Improving our chances of hitting short-term financial goals.

November 26th, 2008 · No Comments

My wife and I have recently made efforts to become better organized around more of our short-term financial goals.  While we use Quicken to show us our overall financial picture, it seemed to get pretty complex to keep track of some of these things in there.  So we came up with an alternative way to keep ourselves organized and on target.

Split your money into multiple small accounts

Split your money into multiple small accounts

Our solution isn’t exactly ground-breaking but it seems to have a number of noteworthy advantages, which I’ll describe in a minute.  What we’ve come up with is an expansion in the number of savings account we have, combined with the very un-ground-breaking process of making regular contributions to each.  We’ve set up a new account for each agreed-upon goal we’re trying to reach.  For example, we have an account to save for future vacations, one to accumulate money for irregular expenses such as auto and home insurance; one to save for our yearly property tax payment; one to build up investment funds until we can invest with less than a 1% transaction fee; etc.   In the past we tried to track the balances, in a single account, for all these purposes by memory (ha! that never came close to working) or by using categories and reports in Quicken.

The problem with using Quicken for things like this is that it was always a pain to get to the data when we needed it.  First, we were required to have an install of Quicken or remote access to a machine that has it installed.  Second, we needed sole access to the data file which we found hard to guarantee.  Third, if we stopped using Quicken, we were afraid we’d lose track of where we were because, in general, the sort of things we were doing weren’t exportable.  And last and most important, we had to remember how we were tracking each thing and figure out how to visualize the current state of it.  These difficulties led to us not expanding the number of things we were tracking over time.  Which is the complete opposite of what we wanted and needed.

Opening up a new savings account for each purpose resolves all those issues in one stroke.  We’re pretty much guaranteed to be able to access the balance and history from anywhere we can run a web browser.  Also, most banks support a number of electronic formats for exports, including CSV, so we’re not locked into any particular software.  And then there were the other advantages I mentioned earlier as well.

First, making regular contributions to the dedicated accounts in advance means that we are training ourselves to save for things we want.  This is much preferred over the feeling of panic we used to get as we scrambled to ensure we had enough funds to cover the bills when they came in.   Even if we made some planning mistakes and haven’t saved quite enough, the panic feeling is significantly lessened because we have saved some of the money to pay the bill.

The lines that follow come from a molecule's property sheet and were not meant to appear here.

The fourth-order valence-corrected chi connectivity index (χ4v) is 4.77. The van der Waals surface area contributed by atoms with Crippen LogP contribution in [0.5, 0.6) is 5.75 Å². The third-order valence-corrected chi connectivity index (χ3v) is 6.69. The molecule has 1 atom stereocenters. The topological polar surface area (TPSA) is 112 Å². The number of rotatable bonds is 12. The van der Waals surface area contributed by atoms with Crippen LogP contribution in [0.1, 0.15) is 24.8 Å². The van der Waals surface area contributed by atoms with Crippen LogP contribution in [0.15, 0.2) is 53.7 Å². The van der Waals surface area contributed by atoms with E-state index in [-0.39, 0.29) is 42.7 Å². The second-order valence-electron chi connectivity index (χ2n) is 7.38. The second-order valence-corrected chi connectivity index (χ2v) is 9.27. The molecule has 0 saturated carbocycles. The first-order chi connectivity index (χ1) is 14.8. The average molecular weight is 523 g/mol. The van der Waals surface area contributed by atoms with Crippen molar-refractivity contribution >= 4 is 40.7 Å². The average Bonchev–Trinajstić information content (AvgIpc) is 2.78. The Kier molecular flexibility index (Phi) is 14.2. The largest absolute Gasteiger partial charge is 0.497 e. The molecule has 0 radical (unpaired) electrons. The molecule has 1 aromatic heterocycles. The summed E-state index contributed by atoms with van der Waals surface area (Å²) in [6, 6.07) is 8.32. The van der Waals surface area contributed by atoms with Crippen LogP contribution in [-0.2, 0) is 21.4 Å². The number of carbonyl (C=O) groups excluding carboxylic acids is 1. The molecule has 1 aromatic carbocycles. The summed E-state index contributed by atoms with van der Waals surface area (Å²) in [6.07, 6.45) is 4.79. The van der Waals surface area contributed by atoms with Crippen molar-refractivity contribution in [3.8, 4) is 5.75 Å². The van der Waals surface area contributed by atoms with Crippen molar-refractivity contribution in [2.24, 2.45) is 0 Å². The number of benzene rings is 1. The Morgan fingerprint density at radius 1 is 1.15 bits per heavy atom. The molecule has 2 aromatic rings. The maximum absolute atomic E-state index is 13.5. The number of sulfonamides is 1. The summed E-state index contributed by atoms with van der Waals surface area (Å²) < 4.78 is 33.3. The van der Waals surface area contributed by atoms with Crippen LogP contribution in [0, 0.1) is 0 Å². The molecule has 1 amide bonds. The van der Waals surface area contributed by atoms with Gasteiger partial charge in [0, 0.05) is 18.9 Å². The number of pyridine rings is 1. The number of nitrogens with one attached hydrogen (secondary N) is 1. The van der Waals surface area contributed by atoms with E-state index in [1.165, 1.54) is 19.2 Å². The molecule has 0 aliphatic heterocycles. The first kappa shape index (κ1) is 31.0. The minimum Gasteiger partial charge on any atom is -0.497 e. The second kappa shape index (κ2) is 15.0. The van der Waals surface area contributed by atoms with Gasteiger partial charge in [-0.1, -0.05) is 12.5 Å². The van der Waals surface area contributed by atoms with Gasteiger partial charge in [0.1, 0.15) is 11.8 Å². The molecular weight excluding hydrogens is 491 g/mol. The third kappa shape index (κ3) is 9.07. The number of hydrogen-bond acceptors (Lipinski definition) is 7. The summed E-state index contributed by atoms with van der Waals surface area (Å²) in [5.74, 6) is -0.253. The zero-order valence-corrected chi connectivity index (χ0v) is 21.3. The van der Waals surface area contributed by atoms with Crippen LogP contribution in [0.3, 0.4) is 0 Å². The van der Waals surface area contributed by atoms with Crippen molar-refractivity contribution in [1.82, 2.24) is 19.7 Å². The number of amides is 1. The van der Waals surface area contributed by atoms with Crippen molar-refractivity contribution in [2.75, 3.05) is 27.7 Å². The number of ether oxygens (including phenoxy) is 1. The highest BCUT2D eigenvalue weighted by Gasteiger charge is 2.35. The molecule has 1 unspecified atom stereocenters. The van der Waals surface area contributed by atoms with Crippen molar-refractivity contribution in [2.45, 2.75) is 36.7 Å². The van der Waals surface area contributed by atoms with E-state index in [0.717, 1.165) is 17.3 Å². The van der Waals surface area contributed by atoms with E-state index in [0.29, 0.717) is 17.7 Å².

Another benefit is that the planning of what to contribute forced us to go through a budgeting process of sorts.   While not everyone agrees on how to establish a budget, or what it should look like, what is important is that we have an idea of what our expenses will be for something more than the coming week, month, and quarter.  This really helps to cut down on spontaneous purchases because we saw unused money sitting in our account for a couple months.

One last thing I want to point out.  While this doesn’t apply to us, it occurs to me that if your goals are either optional, or significantly far enough out in the future, you might consider treating some of the money as part of your emergency fund if you’re having trouble building one up through other means.   While I wouldn’t recommend mingling your EF and this money, there’s no reason not to draw on this if you’re having problems meeting immediate expenses.

We’ve used ING Direct for all of our purpose-based savings accounts.   This is primarily because of how easy ING makes it to open additional accounts.   We’re talking less than 30 seconds to open and fund a new Orange Savings Account if you’ve got an existing account to start from.  They even let you provide nicknames for each account so you can remember what the purpose was, and the nicknames can be edited over time.   Lastly, they have a very nice account dashboard that shows you how much money is in each account plus the total over all accounts.  This makes it trivially easy to ensure you aren’t going over the FDIC coverage limit.

By the way, if you decide to open an ING Direct account and are going to deposit $250 or more, ING Direct will give you a $25 bonus if you let me refer you.  I’ll get $10 off the referral.   Just e-mail me and I’ll send you the referral e-mail — the system they have means I have to enter your e-mail address into their site.  I promise to immediately dispose of your e-mail address and not to use it for any other purpose.

Tags: Personal Finance · Savings

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